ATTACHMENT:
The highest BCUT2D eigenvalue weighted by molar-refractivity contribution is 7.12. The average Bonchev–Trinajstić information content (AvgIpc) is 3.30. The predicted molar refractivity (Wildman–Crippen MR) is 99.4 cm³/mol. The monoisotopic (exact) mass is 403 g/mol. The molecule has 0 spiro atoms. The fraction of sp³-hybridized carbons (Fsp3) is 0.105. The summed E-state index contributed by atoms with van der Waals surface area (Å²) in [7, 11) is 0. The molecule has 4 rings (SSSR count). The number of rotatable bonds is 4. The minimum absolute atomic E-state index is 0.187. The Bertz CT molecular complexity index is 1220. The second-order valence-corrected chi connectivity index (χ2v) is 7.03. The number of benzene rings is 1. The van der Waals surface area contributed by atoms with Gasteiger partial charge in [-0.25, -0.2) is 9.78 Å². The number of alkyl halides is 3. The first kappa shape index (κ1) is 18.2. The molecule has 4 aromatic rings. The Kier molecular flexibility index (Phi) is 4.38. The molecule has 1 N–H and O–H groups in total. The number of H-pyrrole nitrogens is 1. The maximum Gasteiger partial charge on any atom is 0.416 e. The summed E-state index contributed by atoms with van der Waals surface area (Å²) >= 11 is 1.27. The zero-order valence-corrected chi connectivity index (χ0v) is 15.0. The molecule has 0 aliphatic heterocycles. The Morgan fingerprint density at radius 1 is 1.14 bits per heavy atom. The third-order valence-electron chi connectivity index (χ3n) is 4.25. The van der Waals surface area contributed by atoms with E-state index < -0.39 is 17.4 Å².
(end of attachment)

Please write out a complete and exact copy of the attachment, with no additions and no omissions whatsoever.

The highest BCUT2D eigenvalue weighted by molar-refractivity contribution is 7.12. The average Bonchev–Trinajstić information content (AvgIpc) is 3.30. The predicted molar refractivity (Wildman–Crippen MR) is 99.4 cm³/mol. The monoisotopic (exact) mass is 403 g/mol. The molecule has 0 spiro atoms. The fraction of sp³-hybridized carbons (Fsp3) is 0.105. The summed E-state index contributed by atoms with van der Waals surface area (Å²) in [7, 11) is 0. The molecule has 4 rings (SSSR count). The number of rotatable bonds is 4. The minimum absolute atomic E-state index is 0.187. The Bertz CT molecular complexity index is 1220. The second-order valence-corrected chi connectivity index (χ2v) is 7.03. The number of benzene rings is 1. The van der Waals surface area contributed by atoms with Gasteiger partial charge in [-0.25, -0.2) is 9.78 Å². The number of alkyl halides is 3. The first kappa shape index (κ1) is 18.2. The molecule has 4 aromatic rings. The Kier molecular flexibility index (Phi) is 4.38. The molecule has 1 N–H and O–H groups in total. The number of H-pyrrole nitrogens is 1. The maximum Gasteiger partial charge on any atom is 0.416 e. The summed E-state index contributed by atoms with van der Waals surface area (Å²) >= 11 is 1.27. The zero-order valence-corrected chi connectivity index (χ0v) is 15.0. The molecule has 0 aliphatic heterocycles. The Morgan fingerprint density at radius 1 is 1.14 bits per heavy atom. The third-order valence-electron chi connectivity index (χ3n) is 4.25. The van der Waals surface area contributed by atoms with E-state index < -0.39 is 17.4 Å².